- Tips by Gillian Chute, English teacher and provider of online grinds at GillianChute.ie
Prepare for your essay with reusable arguments, set up for your topics with key words and prepared sentences. We often see an option on ‘saol an duine óig’ or ‘an córas oideachais’. Topics that were not examined last year are An Ghaeilge, spórt, athrú aeráide and an córas sláinte. Remember, quality over quantity!
Revise all pieces of literature, leave nothing to chance. Be able to write generally on íomhánna, mothúcháin, téama, codarsnacht, stíl an dáin and on the poets, along with satire and use of brackets in ‘Mo Ghrása idir lúibíní’ and the meadaracht and background of ‘An Spailpín Fánach’.
For all the prose and dramas, know the characters and their outlook, and be prepared to give examples of their important parts in the story and their impact.
- Tips by Nuala Uí Cheallaigh, Irish teacher at the Institute of Education
Since 2020, Leaving Cert maths offers a choice of questions on the exam paper. You are required to complete five out of six questions in Section A, and three out of four in Section B. It is very important that you manage your time and adopt an appropriate time strategy.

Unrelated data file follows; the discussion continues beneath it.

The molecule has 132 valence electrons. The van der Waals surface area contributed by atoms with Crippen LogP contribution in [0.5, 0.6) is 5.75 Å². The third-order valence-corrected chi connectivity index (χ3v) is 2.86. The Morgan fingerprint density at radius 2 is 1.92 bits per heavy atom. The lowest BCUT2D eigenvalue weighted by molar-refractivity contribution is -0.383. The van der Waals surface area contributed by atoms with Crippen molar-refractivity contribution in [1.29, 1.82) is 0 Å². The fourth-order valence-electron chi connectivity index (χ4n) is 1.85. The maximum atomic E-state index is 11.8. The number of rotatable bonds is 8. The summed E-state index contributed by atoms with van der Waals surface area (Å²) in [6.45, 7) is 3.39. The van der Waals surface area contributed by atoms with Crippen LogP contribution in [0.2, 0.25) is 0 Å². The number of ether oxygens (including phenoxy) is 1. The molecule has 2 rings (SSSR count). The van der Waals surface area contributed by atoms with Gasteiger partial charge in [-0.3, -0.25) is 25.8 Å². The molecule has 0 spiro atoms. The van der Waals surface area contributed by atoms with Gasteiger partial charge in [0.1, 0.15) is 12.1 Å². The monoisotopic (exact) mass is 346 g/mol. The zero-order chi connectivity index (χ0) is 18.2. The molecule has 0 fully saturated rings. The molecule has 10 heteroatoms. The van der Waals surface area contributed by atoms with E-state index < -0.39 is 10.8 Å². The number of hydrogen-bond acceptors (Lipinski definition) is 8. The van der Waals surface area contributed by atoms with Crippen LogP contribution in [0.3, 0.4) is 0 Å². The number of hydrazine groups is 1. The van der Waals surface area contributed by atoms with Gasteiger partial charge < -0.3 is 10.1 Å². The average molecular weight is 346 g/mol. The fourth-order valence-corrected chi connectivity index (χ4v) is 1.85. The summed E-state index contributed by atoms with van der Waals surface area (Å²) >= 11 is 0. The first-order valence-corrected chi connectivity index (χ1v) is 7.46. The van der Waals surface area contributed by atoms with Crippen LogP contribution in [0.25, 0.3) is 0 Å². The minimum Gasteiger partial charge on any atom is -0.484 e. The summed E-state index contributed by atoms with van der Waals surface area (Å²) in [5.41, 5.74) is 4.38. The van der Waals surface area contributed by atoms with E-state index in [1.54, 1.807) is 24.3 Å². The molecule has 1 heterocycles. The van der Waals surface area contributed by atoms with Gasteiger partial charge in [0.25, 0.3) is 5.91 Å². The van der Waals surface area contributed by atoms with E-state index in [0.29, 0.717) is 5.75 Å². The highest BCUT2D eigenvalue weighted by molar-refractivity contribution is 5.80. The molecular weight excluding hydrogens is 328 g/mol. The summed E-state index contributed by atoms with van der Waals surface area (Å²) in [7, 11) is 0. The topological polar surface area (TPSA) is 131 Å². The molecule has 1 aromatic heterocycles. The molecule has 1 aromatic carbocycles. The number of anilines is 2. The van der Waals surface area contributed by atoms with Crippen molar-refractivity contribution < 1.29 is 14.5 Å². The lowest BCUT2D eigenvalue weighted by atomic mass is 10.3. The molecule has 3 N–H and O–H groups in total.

It is not possible to predict precisely which topics will appear on the paper, but higher level students should be comfortable with De Moivre’s theorem, proof by induction, solving cubic functions and exponential and log questions.
For ordinary level, students must be competent in all aspects of the algebra course, and make sure to practise functions and calculus questions together as they tend to interlink on the paper.
Make sure to bring your maths set and use a pencil that is legible when completing constructions, as the papers are now being scanned and corrected online.
It is not possible to predict what exact topics will appear on the paper, but higher level students should be competent with z values and confidence intervals, the binomial theorem as applied in probability, and questions involving the line and the circle.
For ordinary level, students should be comfortable with statistics and data, probability, trigonometry, the line and the circle. All students need to ensure that they know where to find appropriate formulae in the log tables to maximise their time.
- Tips by Caoimhe Lynn, TheMathsTutor.ie